“Nobody Needs To Know” from The Last Five Years – “Say No To This”

On a surface level, both of these songs have very similar situations: man cheats on his wife with another woman. On a much more explicit level, the phrase “nobody needs to know” is echoed in Hamilton, albeit transposed higher than that of TL5Y, but the musical sequence is identical. Lin is friends with Jason Robert Brown, and confirmed that this was a deliberate reference.

“The Modern Major General” from Pirates of Penzance – “Right Hand Man”

Washington’s verse of the song is really quick, and you may easily miss this one. His line “now I’m the model of a modern major general” is a direct reference to Gilbert and Sullivan’s song of the same name. Lin has said that he performed in Pirates of Penzance, and that G&S are major influences on his work.

“You’ve Got To Be Carefully Taught” from South Pacific – “My Shot”

Similarly to G&S, Lin has been very inspired by Rodgers and Hammerstein (and understandably so). Burr delivers some warning to Hamilton and the other abolitionists, saying “the situation is fraught / you’ve got to be carefully taught,” a clear reference to the song of the same name from South Pacific.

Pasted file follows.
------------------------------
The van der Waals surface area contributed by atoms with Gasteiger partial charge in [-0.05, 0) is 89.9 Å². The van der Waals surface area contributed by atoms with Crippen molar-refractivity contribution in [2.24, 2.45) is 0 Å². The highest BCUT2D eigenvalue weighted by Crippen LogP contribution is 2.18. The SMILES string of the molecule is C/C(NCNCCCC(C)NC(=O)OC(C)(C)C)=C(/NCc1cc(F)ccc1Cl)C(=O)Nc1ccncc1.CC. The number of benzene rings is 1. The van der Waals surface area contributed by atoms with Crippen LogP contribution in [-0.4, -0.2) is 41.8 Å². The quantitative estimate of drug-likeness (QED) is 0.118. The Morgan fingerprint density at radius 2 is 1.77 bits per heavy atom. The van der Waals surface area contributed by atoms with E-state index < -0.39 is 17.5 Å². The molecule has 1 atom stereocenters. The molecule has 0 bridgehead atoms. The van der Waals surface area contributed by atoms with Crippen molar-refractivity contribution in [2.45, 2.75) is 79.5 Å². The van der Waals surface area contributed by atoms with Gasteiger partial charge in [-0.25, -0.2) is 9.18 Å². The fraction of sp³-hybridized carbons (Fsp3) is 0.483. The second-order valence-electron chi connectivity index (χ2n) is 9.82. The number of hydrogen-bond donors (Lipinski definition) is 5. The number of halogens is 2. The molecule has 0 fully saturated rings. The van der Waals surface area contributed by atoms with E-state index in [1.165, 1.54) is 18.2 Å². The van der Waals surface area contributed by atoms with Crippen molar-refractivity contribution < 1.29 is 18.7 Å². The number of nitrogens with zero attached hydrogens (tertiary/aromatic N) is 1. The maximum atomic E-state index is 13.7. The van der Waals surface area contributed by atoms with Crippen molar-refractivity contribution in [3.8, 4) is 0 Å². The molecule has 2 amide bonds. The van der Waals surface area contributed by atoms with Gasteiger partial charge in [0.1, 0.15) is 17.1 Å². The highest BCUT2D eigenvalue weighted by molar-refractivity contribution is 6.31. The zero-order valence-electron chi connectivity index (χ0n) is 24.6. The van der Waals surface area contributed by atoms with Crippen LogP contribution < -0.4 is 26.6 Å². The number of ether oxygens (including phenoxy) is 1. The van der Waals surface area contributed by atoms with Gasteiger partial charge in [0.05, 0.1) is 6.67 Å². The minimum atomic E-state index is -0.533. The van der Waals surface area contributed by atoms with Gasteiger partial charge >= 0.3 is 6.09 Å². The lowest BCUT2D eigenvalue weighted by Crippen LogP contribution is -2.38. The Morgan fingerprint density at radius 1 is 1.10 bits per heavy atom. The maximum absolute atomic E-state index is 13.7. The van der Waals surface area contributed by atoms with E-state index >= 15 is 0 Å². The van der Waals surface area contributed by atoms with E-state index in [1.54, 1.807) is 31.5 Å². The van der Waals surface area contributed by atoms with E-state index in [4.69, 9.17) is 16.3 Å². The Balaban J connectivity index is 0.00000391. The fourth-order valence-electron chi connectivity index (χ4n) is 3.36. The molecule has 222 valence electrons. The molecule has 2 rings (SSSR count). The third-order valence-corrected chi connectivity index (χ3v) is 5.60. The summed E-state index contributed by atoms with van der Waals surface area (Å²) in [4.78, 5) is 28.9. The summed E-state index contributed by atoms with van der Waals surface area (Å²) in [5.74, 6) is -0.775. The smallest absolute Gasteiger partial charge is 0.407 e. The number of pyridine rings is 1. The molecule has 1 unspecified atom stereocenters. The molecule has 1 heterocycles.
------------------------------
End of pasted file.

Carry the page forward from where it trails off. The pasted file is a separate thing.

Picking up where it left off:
Lin-Manuel Miranda (Hamilton), Phillipa Soo (Eliza), and Renée Elise Goldsberry (Angelica)

Various references to Shakespeare’s Macbeth – “Take a Break”

Near the song’s opening in Alexander’s letter to Angelica, he quotes the play saying “to-morrow and to-morrow and to-morrow creeps in this petty pace from day to day.” He then goes on to sing “I trust you’ll understand the reference to another Scottish tragedy without my having to name the play / they think me Macbeth, and ambition is my folly” and even goes as far as to compare his friends to characters in the play – “Madison is Banquo, Jefferson’s Macduff.” Although he initially doesn’t say the name of the play (instead referring to it as the Scottish Tragedy), he then goes right ahead to say it anyway… for those who aren’t aware, saying the name of the play in a theatre is considered a superstition. One could assume that his saying of the name acted as a trigger to the misfortune he faces from that scene onward. At the end of the song, Angelica seems to respond to his letter, singing “screw your courage to the sticking place,” a line said by Lady Macbeth when discussing her plan to murder Duncan in Act 1, Scene 7 of the play.